Australia’s Treasurer Josh Frydenberg says the coronavirus and bushfires will have a “significant” hit on the economy, putting more pressure on the Morrison government’s budget surplus. The Treasurer could not rule out a negative quarter of economic growth and said the fate of the $5 billion surplus forecast in December would be announced on budget night.
The Australian economy faces a coronavirus hit of up to $13bn in the first half of the year amid warnings from the mining sector that the international health crisis is casting “uncertainty over economic outlooks and commodity markets. Australia’s hotels, restaurants, tourism operators and some of our most popular attractions face a combined $1 billion loss in revenue for every month the Chinese travel ban remains in force, with industry chiefs calling for a government rescue package to save jobs and businesses.
The federal government’s blanket ban on Chinese tourists, announced four days after Beijing grounded Chinese group tours to Australia, has already caused an abrupt, mass cancellation of bookings on what is traditionally the busiest and most profitable time of the year for businesses that target the Chinese market. While Tourism Minister Simon Birmingham described the tourism industry as “incredibly resilient” and predicted it would recover from the twin impact of this summer’s bushfires and coronavirus, Restaurant & Catering Association chief executive Wes Lambert said help would be needed to stop businesses going to the wall.
Australia’s education industry is facing an $8 billion hit from the travel ban on visitors from China as the sector grapples with how to confront the wider effects of the deadly coronavirus. Education Minister Dan Tehan met with Universities Australia on Monday to discuss how to minimise the impact on international education providers. He has also convened a meeting of the global reputation taskforce which warns the market faces an $8 billion hit from the health crisis. The minister established the taskforce late last month to monitor and advise the federal government on the effects of the bushfire crisis on the sector. The taskforce’s remit now extends to co-ordinating the government and education sector’s response to the coronavirus. Taskforce chair Phil Honeywood said the entry ban on non-citizens who had been in mainland China was a worst-case scenario for universities with English-language colleges and schools relying on the arrival of 200,000 Chinese students this year.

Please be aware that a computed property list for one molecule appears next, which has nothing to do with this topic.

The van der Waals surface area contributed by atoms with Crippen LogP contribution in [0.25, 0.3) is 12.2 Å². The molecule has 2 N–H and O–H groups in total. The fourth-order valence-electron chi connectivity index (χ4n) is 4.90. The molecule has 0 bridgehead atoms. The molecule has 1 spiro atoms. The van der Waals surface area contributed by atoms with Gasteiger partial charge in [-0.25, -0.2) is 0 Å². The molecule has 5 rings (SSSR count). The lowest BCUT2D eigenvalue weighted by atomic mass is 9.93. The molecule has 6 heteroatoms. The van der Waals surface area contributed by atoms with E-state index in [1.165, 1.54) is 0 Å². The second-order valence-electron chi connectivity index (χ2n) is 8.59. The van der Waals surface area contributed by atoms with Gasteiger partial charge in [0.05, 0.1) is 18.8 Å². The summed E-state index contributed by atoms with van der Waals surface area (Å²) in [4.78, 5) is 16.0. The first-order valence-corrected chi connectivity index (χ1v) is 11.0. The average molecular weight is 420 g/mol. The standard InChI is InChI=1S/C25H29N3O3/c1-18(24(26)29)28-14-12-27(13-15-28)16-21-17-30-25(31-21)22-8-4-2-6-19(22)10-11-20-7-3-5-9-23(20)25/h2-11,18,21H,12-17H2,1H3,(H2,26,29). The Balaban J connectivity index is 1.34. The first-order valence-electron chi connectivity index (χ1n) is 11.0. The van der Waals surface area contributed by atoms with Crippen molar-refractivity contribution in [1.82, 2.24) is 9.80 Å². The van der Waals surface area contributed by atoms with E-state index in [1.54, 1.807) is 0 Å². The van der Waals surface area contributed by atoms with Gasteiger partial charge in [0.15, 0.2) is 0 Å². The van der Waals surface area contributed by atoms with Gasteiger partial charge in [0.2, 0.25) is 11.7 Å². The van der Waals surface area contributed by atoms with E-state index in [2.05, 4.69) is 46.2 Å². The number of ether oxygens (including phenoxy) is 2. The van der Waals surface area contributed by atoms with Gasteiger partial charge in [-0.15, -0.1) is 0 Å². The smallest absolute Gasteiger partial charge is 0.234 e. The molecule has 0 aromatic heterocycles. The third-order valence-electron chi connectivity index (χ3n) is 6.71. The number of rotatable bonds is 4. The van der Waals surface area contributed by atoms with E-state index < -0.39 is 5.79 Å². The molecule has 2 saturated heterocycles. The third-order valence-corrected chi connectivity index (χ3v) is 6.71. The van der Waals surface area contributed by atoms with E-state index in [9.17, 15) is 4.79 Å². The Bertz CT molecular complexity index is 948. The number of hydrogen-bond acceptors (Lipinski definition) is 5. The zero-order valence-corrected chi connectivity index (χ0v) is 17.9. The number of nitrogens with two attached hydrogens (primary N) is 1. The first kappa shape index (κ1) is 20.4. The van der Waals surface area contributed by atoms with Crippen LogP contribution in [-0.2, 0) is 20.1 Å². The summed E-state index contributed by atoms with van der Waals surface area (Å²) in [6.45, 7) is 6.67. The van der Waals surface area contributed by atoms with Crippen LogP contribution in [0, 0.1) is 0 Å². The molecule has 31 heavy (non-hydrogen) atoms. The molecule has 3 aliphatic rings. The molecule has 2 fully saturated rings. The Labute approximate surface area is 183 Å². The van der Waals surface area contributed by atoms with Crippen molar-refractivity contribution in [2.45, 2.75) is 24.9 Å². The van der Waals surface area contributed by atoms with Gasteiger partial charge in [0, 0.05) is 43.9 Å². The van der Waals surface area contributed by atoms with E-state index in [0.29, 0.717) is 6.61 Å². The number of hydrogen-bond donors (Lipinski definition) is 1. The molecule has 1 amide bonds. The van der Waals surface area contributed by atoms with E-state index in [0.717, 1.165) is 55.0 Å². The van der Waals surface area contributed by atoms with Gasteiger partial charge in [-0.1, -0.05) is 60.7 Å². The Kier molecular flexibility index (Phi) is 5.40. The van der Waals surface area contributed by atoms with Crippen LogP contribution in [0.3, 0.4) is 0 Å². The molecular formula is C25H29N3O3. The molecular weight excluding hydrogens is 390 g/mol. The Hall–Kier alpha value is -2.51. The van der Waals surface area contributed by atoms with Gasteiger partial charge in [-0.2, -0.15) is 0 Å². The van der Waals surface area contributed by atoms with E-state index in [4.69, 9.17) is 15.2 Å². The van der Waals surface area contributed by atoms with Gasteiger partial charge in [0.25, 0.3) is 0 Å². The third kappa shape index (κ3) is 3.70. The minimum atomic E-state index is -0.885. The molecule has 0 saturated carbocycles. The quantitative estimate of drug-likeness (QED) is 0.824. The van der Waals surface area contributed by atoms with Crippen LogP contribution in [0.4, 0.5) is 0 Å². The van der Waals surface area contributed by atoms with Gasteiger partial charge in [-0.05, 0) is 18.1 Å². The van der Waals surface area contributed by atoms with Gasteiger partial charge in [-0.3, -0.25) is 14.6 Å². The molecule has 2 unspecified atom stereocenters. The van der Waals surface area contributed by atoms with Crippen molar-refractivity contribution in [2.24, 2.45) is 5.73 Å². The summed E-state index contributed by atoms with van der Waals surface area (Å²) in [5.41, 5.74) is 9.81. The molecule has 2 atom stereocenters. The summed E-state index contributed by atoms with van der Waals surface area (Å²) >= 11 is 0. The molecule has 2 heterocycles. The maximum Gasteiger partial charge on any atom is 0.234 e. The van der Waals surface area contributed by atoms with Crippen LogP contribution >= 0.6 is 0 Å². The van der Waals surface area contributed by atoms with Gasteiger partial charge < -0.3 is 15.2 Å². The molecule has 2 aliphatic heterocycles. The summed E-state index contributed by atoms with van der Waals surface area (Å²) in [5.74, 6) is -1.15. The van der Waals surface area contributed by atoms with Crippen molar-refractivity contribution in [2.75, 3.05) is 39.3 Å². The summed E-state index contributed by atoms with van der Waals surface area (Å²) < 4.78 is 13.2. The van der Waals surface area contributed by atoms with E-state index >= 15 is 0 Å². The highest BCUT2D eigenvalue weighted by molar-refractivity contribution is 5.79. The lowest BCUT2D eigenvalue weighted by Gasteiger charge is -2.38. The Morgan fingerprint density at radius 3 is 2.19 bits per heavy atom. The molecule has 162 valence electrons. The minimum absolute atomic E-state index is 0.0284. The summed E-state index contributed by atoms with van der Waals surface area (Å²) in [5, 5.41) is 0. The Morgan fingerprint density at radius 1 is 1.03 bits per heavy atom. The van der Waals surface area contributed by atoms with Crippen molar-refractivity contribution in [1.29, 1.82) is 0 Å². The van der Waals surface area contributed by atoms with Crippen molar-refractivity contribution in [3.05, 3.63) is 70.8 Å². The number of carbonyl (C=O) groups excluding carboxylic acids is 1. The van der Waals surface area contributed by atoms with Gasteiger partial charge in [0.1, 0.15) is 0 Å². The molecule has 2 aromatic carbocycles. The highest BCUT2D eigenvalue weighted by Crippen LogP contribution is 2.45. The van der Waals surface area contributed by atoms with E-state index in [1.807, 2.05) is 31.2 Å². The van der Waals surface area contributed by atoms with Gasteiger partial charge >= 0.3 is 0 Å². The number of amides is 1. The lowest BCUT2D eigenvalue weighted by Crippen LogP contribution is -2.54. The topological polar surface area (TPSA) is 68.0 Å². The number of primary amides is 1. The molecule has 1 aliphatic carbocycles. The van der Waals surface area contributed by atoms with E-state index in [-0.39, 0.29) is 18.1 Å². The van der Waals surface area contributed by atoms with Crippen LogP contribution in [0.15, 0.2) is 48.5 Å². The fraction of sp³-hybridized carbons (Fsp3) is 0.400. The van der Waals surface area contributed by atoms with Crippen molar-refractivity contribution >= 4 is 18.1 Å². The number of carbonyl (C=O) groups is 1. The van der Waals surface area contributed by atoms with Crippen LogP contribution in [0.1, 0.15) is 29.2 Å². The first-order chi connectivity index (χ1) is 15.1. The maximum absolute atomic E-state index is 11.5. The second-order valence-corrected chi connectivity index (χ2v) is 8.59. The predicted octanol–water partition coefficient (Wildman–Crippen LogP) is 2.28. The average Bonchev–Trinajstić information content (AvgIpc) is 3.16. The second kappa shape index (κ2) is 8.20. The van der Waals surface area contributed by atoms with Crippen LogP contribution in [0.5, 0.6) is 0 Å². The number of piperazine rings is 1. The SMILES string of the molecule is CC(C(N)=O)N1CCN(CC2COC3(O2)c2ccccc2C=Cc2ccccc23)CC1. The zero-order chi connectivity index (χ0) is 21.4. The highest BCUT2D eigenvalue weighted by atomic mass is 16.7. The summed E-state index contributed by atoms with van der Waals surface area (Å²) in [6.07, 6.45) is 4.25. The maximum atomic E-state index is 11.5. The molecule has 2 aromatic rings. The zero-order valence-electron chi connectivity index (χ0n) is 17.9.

The crackdown on the travelers arriving in Australia from China poses a sizeable risk to both domestic and international passenger growth, according to Goldman Sachs. The broker says if the coronavirus outbreak is of similar duration to SARS – four months – then it would imply an 8% and 4% drop for 2020 annualised international and domestic passenger growth respectively. Goldman Sachs notes Chinese and Hong Kong tourists represented around 15% and 3% of tourist movements in the 2019 financial year, which is equivalent to around 9% of total international passenger movements.
The Reserve Bank of Australia has kept the official cash rate on hold at 0.75%. The bank had been widely expected to keep rates on hold.
ANZ Australian Job Ads increased by 3.8% in January 2020 following a 5.7% fall in December 2019. Over the year, Job Ads were down 11.8% y/y. In trend terms, Job Ads declined 1.2% m/m and 14.0% y/y.
The ANZ-Roy Morgan consumer confidence index edged up a touch last week, reversing the prior week’s decline. It remains well below average. Overall financial conditions were little changed, Current economic conditions’ gained 2.1%, while ‘future economic conditions’ declined 2.5% last week.
Australian house prices continued to rise in January, with increases spreading beyond the booming Sydney and Melbourne markets. Capital city house prices rose an average of 0.9pc in January, while in regional areas they climbed 0.7%. Melbourne had the biggest rise of 1.2%, followed by Sydney’s 1.1% increase. CoreLogic’s Tim Lawless says there are signs growth rates are coming down as more homes are listed for sale The big south-eastern cities continued to lead price rises, but all other capitals posted gains, including modest 0.1% increases for the struggling Perth and Darwin markets.